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Clark Atlanta, one of six HBCUs in U.S. getting cybersecurity centers

Clark Atlanta University will receive one of the first IBM cybersecurity centers to train underrepresented communities.

ATLANTA — One Atlanta school will be one of six Historically Black Colleges and Universities in the South to receive the first of many IBM cybersecurity centers that train underrepresented communities. 

Clark Atlanta University, Xavier University of Louisiana, North Carolina A&T, South Carolina State and Morgan State universities are the six schools according to a news release. 

The new Cybersecurity Leadership Centers will give students access to "customized, multi-year cybersecurity experience with IBM, including cybersecurity curricula, cloud access, and an immersive learning experience to expand HBCUs’ capacity to develop top talent in the cybersecurity sector," as outlined in their news release. 

"The cyber security center is a big deal because of the fact that is going to impact the community. It will also allow students to be at the forefront of technology and to have real-life action to be able to solve the problem that is presently confronting our nation and also globally," said Dr. Olu Olatidoye, Professor of Engineering at Clark Atlanta.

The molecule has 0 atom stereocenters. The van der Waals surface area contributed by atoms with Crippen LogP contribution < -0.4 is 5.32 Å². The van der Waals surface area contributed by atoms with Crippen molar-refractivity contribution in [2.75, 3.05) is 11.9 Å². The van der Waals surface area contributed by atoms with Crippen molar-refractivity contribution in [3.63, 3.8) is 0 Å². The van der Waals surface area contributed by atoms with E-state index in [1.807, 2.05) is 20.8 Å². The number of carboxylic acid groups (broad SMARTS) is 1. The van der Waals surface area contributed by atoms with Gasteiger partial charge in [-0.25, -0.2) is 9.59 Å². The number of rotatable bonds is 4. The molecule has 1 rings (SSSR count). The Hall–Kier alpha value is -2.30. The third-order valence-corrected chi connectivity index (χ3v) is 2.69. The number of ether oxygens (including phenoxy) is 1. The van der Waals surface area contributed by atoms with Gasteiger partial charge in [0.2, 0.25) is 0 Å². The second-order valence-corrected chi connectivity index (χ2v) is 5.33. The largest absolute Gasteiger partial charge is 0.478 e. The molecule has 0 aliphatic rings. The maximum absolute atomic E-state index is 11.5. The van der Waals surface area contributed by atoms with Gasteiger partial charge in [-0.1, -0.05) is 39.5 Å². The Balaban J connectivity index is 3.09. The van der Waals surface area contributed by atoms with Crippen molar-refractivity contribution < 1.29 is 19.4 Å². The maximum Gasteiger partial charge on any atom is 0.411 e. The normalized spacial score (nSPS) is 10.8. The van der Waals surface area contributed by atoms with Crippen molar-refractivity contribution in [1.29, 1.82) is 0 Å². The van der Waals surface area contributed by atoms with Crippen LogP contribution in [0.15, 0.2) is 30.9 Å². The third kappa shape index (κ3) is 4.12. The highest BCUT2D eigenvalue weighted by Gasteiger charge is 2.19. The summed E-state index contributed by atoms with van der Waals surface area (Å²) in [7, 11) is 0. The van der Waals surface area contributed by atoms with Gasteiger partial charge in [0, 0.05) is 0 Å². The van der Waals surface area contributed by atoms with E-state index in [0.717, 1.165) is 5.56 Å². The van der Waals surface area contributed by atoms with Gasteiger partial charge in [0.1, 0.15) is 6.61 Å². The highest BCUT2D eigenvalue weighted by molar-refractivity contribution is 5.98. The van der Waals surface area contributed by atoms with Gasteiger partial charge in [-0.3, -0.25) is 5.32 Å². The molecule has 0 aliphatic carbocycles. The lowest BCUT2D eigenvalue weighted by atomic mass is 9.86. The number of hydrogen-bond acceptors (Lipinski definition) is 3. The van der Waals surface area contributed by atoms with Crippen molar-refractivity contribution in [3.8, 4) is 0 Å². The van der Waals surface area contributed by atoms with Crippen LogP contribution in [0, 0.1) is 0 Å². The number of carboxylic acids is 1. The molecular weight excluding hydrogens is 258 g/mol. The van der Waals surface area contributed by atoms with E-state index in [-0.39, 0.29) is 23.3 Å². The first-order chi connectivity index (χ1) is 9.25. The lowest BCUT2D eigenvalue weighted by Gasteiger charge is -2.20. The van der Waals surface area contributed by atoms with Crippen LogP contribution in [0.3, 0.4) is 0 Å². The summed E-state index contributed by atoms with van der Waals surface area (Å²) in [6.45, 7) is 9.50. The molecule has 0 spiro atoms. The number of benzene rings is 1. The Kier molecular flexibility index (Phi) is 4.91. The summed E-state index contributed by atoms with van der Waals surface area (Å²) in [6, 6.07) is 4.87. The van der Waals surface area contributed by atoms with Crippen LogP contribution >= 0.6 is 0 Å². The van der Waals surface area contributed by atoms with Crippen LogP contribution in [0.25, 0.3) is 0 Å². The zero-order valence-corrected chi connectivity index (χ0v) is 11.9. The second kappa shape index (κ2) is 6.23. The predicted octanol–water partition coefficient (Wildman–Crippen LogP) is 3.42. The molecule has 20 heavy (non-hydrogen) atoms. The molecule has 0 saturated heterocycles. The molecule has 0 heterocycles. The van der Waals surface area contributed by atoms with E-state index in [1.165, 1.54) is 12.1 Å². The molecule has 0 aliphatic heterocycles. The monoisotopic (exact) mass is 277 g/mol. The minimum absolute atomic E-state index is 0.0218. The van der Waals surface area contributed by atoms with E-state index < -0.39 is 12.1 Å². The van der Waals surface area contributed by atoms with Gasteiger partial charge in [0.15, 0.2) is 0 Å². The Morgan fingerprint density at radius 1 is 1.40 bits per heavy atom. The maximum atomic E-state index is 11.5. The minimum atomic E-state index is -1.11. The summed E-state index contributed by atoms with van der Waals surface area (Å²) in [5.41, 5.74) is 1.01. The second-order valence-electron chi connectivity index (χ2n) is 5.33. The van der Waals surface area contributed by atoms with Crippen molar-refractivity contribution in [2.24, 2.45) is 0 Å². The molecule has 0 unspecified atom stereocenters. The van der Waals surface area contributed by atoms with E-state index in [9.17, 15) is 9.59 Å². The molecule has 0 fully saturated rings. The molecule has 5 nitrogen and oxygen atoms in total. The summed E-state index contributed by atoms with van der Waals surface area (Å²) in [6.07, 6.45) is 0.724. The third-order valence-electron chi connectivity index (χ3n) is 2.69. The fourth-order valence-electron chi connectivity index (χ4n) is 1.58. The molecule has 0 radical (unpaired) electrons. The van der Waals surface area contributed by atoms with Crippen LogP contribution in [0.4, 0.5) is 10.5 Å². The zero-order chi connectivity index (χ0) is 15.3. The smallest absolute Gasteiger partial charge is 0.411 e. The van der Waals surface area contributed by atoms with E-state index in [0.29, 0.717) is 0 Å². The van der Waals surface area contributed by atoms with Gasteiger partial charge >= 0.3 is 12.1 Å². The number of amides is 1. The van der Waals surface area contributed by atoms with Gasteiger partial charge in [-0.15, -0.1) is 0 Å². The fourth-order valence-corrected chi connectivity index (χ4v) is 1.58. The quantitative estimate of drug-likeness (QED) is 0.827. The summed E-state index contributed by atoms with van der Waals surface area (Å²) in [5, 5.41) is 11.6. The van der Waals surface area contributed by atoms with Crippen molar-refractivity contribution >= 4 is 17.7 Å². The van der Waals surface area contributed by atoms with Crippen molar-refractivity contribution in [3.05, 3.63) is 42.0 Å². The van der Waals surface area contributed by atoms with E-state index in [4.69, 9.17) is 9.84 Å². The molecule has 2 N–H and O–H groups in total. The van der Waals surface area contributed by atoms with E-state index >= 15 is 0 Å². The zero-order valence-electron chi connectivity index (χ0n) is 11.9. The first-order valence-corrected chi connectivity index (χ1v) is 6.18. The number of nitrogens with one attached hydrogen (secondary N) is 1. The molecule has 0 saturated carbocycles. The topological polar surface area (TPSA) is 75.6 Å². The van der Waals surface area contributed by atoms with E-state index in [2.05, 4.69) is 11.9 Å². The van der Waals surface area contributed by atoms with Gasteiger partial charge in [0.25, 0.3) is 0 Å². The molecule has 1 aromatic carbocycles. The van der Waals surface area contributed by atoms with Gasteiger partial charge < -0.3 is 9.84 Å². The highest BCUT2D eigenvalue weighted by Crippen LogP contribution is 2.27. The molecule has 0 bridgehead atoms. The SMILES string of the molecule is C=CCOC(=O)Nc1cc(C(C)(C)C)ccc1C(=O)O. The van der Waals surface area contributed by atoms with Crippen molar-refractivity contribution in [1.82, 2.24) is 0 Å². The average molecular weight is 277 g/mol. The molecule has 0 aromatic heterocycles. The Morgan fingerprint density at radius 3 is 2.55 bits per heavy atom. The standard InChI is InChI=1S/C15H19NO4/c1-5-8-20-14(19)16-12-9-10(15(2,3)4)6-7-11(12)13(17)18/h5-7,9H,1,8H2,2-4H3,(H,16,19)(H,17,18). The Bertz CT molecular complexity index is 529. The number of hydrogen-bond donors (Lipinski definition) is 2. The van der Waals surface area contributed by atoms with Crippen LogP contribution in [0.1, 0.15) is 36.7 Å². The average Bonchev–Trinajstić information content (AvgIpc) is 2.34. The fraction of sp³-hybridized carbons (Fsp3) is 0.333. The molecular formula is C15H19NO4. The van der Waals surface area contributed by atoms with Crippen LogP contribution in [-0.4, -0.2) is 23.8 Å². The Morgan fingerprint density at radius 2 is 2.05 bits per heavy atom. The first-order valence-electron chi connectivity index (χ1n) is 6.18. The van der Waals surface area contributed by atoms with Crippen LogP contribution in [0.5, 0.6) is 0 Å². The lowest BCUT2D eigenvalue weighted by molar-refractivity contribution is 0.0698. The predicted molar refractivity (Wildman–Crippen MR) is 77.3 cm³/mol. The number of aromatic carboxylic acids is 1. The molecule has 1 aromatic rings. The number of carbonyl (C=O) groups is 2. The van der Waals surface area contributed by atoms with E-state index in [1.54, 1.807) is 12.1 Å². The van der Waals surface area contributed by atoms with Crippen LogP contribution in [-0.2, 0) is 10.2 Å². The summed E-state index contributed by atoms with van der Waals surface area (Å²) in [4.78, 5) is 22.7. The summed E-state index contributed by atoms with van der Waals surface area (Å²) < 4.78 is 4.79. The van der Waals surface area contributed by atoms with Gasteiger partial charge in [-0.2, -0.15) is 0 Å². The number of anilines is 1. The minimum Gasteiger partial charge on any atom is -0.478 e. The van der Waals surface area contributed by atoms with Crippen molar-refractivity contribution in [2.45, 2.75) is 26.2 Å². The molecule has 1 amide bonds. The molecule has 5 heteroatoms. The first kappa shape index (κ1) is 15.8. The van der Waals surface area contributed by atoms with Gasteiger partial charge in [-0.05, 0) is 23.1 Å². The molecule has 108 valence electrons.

Dr. Olatidoye explained that this won't be the first time that IBM comes to the Atlanta HBCU. 

"IBM has had a relationship with Clark Atlanta University over the years, and presently we have the IBM Skill Academy," he said. 

These collaborations with HBCUs are part of IBM's commitment to skill 30 million people worldwide by 2030 "to create equitable, inclusive economic opportunities while also addressing a longstanding STEM job skills shortage impacting the business community," as mentioned in a news release. 

Dr. Olatidoye told 11Alive that Clark Atlanta University and IBM's new partnership will give students a look into a real-life problem.

"It kind of opens a different door for our students. Apart from the curriculum development aspect, it gives them real-life scenarios. While on campus they can be working on real-life problems. And now the country is faced with a lot of cyber threats, which some of our students have already participated in," he said. 

IBM said it plans to put more than 20 cybersecurity centers in HBCUs nationwide.

 

   

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